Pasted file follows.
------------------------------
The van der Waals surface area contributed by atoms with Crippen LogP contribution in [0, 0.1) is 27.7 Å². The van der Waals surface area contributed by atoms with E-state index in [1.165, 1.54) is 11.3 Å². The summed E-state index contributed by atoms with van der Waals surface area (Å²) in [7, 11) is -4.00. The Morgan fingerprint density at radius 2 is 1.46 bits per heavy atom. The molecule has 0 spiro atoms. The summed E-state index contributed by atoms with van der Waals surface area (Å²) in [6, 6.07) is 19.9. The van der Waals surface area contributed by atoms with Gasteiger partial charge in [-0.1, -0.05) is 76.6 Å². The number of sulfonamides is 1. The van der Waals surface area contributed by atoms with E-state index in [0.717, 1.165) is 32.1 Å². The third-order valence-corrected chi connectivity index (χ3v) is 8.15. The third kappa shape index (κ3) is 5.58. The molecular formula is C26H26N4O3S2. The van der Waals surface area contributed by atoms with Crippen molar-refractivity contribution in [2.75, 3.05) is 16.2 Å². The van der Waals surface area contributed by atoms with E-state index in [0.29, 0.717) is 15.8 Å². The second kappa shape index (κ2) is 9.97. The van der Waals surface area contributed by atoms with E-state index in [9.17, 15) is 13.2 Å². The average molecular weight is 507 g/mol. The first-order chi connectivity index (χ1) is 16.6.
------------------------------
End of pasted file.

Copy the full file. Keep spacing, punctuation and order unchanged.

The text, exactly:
The van der Waals surface area contributed by atoms with Crippen LogP contribution in [0, 0.1) is 27.7 Å². The van der Waals surface area contributed by atoms with E-state index in [1.165, 1.54) is 11.3 Å². The summed E-state index contributed by atoms with van der Waals surface area (Å²) in [7, 11) is -4.00. The Morgan fingerprint density at radius 2 is 1.46 bits per heavy atom. The molecule has 0 spiro atoms. The summed E-state index contributed by atoms with van der Waals surface area (Å²) in [6, 6.07) is 19.9. The van der Waals surface area contributed by atoms with Gasteiger partial charge in [-0.1, -0.05) is 76.6 Å². The number of sulfonamides is 1. The van der Waals surface area contributed by atoms with E-state index in [0.717, 1.165) is 32.1 Å². The third-order valence-corrected chi connectivity index (χ3v) is 8.15. The third kappa shape index (κ3) is 5.58. The molecular formula is C26H26N4O3S2. The van der Waals surface area contributed by atoms with Crippen molar-refractivity contribution in [2.75, 3.05) is 16.2 Å². The van der Waals surface area contributed by atoms with E-state index in [0.29, 0.717) is 15.8 Å². The second kappa shape index (κ2) is 9.97. The van der Waals surface area contributed by atoms with E-state index in [9.17, 15) is 13.2 Å². The average molecular weight is 507 g/mol. The first-order chi connectivity index (χ1) is 16.6.